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Annual Public Lectures Series > Sheldon Whitehouse

Scientists and Journalists:
Getting the Point Across
June 8-11, 2010

Friday, June 11, 11:00 a.m.
Comprehensive Energy Policy: Planning for a Clean Energy Future
Sheldon Whitehouse, U.S. Senate
Lecture Summary Prepared by Eleni Gesch-Karamanlidis

Also see: Video


The final public lecture in the 2010 Metcalf Institute series featured two speakers who spoke about the future of energy policy on June 11. Sheldon Whitehouse, Rhode Island's junior senator in the U.S. Congress, described the opportunities for a national energy policy that utilizes new ideas and techniques. Senator Whitehouse was followed by Professor Dennis Nixon of the University of Rhode Island Graduate School of Oceanography, who provided an in-depth look at the legal repercussions of the Deepwater Horizon oil spill, and what this means for U.S. energy policy in the near future.

Senator Whitehouse began by noting that Americans have long led international development through innovation and technologies, although this has resulted in a wide variety of environmental impacts. Oil production comes at a heavy cost, whether referring to foreign relations with adversarial countries or domestic environmental concerns. Whitehouse argued that the many costs of an oil-based economy necessitate the investigation of all possible avenues for renewable energy.

Offshore wind is a major source of abundant, renewable clean energy that can be produced locally and break America's dependence on oil. Rhode Island's Quonset Point is a potential manufacturing plant not only for a local wind farm project, but also the Cape Wind project off of Nantucket, Massachusetts.

Algal-derived fuel, biodiesel, geothermal, and solar projects are all potential renewable sources for meeting our energy needs. Within the current market, however, these projects would have a difficult time competing with conventionally-derived energy sources. Tax credits and incentives are needed to make the two energy markets economically comparable. A tax on carbon emissions is also needed, Whitehouse argued.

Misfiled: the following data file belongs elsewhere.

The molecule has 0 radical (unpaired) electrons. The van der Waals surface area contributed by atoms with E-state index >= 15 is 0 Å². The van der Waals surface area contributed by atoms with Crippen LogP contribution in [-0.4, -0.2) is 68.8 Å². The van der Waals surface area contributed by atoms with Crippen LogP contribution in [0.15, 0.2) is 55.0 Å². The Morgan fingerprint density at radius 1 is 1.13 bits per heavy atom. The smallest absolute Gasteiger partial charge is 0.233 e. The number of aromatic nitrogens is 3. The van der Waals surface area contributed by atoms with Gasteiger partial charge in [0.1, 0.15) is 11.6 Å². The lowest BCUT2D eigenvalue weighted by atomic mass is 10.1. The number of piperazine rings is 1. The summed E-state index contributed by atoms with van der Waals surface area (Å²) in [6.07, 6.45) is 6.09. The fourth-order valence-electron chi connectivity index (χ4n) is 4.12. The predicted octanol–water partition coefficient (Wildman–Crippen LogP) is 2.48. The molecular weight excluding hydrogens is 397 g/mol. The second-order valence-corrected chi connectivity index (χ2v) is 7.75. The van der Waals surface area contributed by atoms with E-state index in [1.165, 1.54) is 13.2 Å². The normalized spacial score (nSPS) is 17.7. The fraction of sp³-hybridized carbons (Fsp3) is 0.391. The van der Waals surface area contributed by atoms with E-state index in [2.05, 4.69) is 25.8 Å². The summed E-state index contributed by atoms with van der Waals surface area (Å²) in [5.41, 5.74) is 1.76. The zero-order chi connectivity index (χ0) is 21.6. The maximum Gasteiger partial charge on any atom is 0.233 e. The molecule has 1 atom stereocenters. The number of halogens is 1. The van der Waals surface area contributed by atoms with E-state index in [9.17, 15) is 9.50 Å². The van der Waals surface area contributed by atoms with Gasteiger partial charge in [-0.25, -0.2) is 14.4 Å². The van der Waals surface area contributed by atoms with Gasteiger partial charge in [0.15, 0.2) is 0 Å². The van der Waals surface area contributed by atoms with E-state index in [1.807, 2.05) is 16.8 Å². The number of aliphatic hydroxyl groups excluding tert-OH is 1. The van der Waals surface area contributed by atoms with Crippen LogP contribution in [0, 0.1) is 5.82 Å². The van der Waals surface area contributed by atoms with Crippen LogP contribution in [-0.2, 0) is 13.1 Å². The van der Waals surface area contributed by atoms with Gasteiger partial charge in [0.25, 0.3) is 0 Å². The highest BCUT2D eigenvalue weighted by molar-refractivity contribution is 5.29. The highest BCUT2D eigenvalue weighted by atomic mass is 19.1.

There has been great difficulty moving the renewable energy debate forward because of a lack of consideration for the unique aspects of different regions and because there has been a lack of input from some relevant interests. Currently, Whitehouse observed, federal energy legislation provides too much support for dirty energy and too little for renewable energy alternatives.

Senator Whitehouse concluded his remarks by describing a new proposal that he is developing with Senator Olympia Snowe of Maine to develop a National Endowment for the Oceans, akin to the equivalent endowments for the arts and humanities. This ocean-focused program would provide steady funding and political focus to manage, protect and conserve ocean ecosystems.

Dennis Nixon turned the discussion to a more immediate issue with import for our national energy policy: how could the BP oil spill happen? The country became complacent towards the oil industry after the Exxon-Valdez spill in Alaska in 1989 because there has not been another major environmental disaster since that time. In the absence of another oil-based environmental catastrophe, the oil industry instead focused its efforts on the reduction of other sources of oil pollution. The BP oil spill, Nixon argued, has paralyzed the legal system (due to countless lawsuits) and the country.

Nixon also noted that a source of Americaís complacency towards the offshore oil industry was due to its good safety record. In 1985, offshore oil activity accounted for only 2% of oil seepage into the ocean while the marine transport industry accounted for 45%. In the decades following the Oil Pollution Act of 1990, oil companies became fearful of the risks involved with offshore oil and their associated liability in a potential spill. This industry-wide fear of risk resulted in a large reduction in the amount of oil extracted offshore, which led to a decrease in the amount of oil being handled by the marine transport industry. As a result, in 2002, the marine transport industry was responsible for only 3% of ocean oil seepage and offshore oil still had the smallest impact. The offshore oil sector had the greatest safety record so it received less attention from Congress. The public trusted oil companies to maintain this safety record as they moved operations further offshore, due to the longstanding safety record of the industry.